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Compact Fluorescent “Bulbs” February 9, 2006

Posted by techandother in Free Money, Home Tech, My Projects.
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When I first moved into my townhouse, I couldn’ figure out why my electric bill was so bad. I had attributed to summertime and the air conditioning, but soon noticed something else…

The fire hazard

A light bulb had burned out, and while replacing it, I noticed that the bulb was a 70-watt unit, and the recessed lighting receptacle was only rated for 60W. This can be a fire hazard, so I checked a few other bulbs – all 70 watts! A few were even 100 watts, with the labels on the recessed lighting turning brown from the heat!

This was bad. I counted how many 60W bulbs I would need. For my small house, I needed about 50. Ouch. “But wait”, I thought, “If I have 50 bulbs at 60W each, and I pay ComEd 8.275 cents per kilowatt/hour, I can figure out how much these bulbs are costing me.”

A kilowatt/hour is a measurement of how much energy is flowing to your house. It represents 1000 watts being used in an hour. So let’s say I have my lights on for about 43.5 hours per week… (when I’m home during the week, and 8 hours on the weekend)

Excel to the rescue

70W x 50 bulbs = 3500 watts
3000 watts x 43.5 hours per week = 152,250 watt/hours = 152.25 kilowatt/hours
152.25 kW/hours per week * 4 weeks = 609 kW/hours per month
609 kW/hours per month * 8.275 cents per kW/hour = $50.39 per month

$43 per month! Just for the lights! That doesn’t count for computers, bathroom lights, fridge, TV, AC, etc.
OK, so settling down, I could just go and buy 50 60W bulbs. This would cost me about $1.00 for a 4-pack from Home Depot, or about $12.50. It would also save me $7.19 per month, making my bill about $43 instead of $50. I would pay off the new bulbs in 1.7 months, and save $7 per month after that. Pretty weak, especially since 60W bulbs usually need to be replaced about every 400-800 hours (on average), which means every 9-18 weeks.

However, Home depot also sells Compact Fluorescent bulbs. CF bulbs are basically like the big, long bulbs you see at work or in the grocery store. They are filled with a gas that glows when a small amount of electricity is applied to it. They use hardly any energy, and are more efficient than a regular bulb, which uses a lot of electricity to heat a small wire. CF’s are different than the big, long ones, in that someone made the tubes very narrow and curled them all into the shape of a normal light bulb. Sometimes there is even a glass covering over the fluorescent tubing to make it look more “normal”.

The good thing about the CF bulbs is that you can get a 6-pack that costs less than $30 these days, with each bulb putting out as much light as a 60W bulb, while only using 13 watts each. In addition, these bulbs are rated for anywhere between 8000 to 10,000+ hours.

The bad part is that each bulb costs about $5, instead of 25 cents.  Ow.
OK, so let’s see what would be better over the course of 8000 hours of use, the equivalent of 3.8 years of use for me.

Regular bulbs
Cost for bulbs: 50 bulbs, each replaced (on average) every 800 hours = $125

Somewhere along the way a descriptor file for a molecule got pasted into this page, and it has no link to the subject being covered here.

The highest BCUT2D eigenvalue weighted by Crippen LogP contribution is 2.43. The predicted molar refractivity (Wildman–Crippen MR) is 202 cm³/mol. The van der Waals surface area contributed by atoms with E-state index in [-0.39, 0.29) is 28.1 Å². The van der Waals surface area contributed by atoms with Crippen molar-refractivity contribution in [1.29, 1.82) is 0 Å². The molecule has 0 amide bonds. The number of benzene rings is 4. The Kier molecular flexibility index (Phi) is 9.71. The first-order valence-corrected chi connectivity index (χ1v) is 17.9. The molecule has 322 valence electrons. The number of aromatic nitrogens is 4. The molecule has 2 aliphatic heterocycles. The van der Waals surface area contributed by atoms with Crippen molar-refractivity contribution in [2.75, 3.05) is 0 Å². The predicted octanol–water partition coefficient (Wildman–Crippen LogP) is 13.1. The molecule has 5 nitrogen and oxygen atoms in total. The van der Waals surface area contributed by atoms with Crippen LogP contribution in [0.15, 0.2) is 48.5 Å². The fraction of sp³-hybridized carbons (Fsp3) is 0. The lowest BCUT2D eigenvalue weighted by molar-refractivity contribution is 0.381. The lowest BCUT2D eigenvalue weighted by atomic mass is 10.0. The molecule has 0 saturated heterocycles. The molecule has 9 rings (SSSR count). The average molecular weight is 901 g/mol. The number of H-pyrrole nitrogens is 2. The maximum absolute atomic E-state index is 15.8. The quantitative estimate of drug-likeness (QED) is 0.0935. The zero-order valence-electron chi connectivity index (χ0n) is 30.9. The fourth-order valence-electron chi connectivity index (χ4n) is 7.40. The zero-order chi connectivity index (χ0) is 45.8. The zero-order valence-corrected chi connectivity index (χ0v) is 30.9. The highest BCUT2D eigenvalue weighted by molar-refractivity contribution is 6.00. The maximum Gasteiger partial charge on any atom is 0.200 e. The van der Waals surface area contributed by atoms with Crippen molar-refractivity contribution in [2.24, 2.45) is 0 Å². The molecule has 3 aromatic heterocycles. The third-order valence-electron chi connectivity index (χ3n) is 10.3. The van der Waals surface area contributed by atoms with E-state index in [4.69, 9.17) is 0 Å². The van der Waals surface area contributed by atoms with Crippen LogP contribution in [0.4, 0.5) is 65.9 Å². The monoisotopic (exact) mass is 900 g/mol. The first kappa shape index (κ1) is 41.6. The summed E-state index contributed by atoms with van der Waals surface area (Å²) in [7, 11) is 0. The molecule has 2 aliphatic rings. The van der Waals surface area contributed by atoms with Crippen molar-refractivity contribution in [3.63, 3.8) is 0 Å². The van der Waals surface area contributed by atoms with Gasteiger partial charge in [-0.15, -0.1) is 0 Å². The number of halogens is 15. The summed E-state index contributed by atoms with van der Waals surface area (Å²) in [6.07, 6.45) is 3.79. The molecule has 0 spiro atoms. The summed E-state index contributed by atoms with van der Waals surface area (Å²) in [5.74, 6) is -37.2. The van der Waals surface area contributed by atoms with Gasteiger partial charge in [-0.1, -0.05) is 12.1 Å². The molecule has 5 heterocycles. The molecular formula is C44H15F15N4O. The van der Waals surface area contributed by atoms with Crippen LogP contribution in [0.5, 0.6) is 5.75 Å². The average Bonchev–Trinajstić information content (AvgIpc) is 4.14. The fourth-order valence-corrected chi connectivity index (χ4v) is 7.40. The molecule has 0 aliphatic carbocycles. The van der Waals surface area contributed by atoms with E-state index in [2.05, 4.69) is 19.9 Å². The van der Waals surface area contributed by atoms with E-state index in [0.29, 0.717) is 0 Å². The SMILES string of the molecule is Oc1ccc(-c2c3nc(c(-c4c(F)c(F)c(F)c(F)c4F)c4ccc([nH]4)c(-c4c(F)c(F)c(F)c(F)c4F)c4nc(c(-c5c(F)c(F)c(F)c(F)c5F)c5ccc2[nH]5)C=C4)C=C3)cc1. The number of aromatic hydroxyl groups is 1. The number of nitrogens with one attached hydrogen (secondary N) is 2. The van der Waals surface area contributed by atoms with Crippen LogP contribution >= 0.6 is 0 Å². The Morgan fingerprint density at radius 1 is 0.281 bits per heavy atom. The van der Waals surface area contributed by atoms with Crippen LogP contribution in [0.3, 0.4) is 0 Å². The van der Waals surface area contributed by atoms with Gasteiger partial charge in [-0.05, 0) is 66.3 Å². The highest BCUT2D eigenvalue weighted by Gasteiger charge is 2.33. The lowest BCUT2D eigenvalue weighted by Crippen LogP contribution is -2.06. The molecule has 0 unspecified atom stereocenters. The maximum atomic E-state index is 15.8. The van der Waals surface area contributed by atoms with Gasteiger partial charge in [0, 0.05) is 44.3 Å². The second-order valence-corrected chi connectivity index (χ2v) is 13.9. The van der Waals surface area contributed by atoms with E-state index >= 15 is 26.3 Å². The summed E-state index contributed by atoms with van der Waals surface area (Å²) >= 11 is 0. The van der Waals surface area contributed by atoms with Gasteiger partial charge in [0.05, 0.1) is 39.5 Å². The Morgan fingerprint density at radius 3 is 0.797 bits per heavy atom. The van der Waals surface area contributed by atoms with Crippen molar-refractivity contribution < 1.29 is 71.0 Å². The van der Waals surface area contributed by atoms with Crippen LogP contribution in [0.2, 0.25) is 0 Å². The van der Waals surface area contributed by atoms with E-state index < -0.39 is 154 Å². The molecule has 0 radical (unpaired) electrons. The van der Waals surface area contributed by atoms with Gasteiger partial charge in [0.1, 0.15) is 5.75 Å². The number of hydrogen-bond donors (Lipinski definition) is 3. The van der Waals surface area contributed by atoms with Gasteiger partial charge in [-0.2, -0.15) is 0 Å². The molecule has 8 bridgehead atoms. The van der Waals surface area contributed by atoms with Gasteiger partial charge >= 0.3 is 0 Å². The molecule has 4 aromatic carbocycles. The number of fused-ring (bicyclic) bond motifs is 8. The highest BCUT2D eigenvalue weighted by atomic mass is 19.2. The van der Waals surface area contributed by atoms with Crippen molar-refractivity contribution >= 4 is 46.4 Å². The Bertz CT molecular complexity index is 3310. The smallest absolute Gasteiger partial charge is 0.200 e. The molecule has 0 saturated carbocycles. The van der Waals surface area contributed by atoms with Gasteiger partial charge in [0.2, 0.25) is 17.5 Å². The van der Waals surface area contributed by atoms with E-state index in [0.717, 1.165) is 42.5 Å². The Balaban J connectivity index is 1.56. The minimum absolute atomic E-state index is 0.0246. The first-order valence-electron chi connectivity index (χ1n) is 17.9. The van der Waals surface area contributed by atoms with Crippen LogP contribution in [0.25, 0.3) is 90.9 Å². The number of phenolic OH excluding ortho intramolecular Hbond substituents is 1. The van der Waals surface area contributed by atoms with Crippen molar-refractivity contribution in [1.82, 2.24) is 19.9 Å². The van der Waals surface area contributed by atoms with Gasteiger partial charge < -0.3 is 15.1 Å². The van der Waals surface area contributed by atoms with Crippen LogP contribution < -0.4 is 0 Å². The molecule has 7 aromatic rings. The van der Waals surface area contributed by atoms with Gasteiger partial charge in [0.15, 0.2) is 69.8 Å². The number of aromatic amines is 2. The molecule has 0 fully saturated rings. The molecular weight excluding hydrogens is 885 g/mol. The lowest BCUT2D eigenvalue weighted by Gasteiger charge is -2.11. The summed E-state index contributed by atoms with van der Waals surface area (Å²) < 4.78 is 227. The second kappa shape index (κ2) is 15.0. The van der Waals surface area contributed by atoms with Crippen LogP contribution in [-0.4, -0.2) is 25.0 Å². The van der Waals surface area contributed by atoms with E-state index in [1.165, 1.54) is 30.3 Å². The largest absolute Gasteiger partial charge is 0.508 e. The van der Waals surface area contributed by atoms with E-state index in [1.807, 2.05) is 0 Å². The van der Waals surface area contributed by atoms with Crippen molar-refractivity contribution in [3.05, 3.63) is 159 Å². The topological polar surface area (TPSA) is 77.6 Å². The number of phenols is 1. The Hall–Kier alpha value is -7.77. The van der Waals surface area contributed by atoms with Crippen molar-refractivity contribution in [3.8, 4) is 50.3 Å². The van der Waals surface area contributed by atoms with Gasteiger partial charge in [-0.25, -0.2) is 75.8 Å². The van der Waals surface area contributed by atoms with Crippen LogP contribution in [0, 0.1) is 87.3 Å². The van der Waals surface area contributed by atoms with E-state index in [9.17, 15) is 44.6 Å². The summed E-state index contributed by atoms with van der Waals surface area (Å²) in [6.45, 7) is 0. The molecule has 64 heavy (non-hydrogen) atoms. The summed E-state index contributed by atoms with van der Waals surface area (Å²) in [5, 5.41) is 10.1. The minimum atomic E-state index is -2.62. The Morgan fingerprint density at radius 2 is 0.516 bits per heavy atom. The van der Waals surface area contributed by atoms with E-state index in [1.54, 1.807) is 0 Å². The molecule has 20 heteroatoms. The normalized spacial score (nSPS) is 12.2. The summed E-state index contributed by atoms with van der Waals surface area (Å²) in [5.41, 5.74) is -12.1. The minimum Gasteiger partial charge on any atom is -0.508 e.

Cost of electricity for 8000 hours: $1,986.00
Total cost: $2111, or about $46.29 per month

CF bulbs
Cost for bulbs: 50 bulbs, lasts for 8000 hours = $250
Cost of electricity for 8000 hours: $430.30
Total cost: $680.30, or about $14.92 per month

Conclusion
So what do I do? Replace the 70W bulbs with 60W bulbs, or bite the $250 bullet and go with the 13W bulbs that output as uch as 60W bulbs?

The CF bulbs, of course.

In fact, I then replaced every bulb in my entire house with CF, including bathrooms, lamps, outside lights, even the garage light. Total cost was around $325, no small amount, to be sure. But then again, saving $50 per month on 70+ bulbs…pretty sweet.

Project Name: Compact Fluorescent Replacement x 50
Initial Cost: $250
Recurring cost: $250 every 8000 hours, plus $14.92/month
(new bulbs and energy costs, bulbs will probably be cheaper by then)
Time involved: 90 minutes
(Get the bulbs, remove old, install new)
Time to pay off initial investment: about 8 months
(varies, the more you use them, the faster they pay off)

FREE MONEY: $31.37/month for 50 replacements
(about 63 cents per bulb replaced)

*Combine these savings with a seven-day thermostat and save $54.11 per month! (about $650 per year!)

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Comments»

1. The Daily Technocrat » What to install on a new PC - February 21, 2006

[…] Productivity suite. He had a free copy of Office XP through his graduate program, but otherwise I’d advise people to use OpenOffice. A few days ago I completely uninstalled Office XP (my org’s standard). Only annoyances so far are difficulty graphing in Calc. Definitely set it up to save as Microsoft file format by default though, otherwise no-one else will be able to open your stuff. (for now. When the next version of office natively supports the open office standard, wait 5 years fr everyone to upgrade, then switch the defaults back…) If they don’t already have Office, install OO and go spend the $373 they save on a new __________? Multifunction printer? iPod? 7 day thermostat and light bulbs? (ok, shameless, nerdy plug) $20 donations to each of the free softwares listed here? PrimoPDF. This free utility will allow you to make anything printable into a pdf file, no adobe products needed. (except viewer). […]


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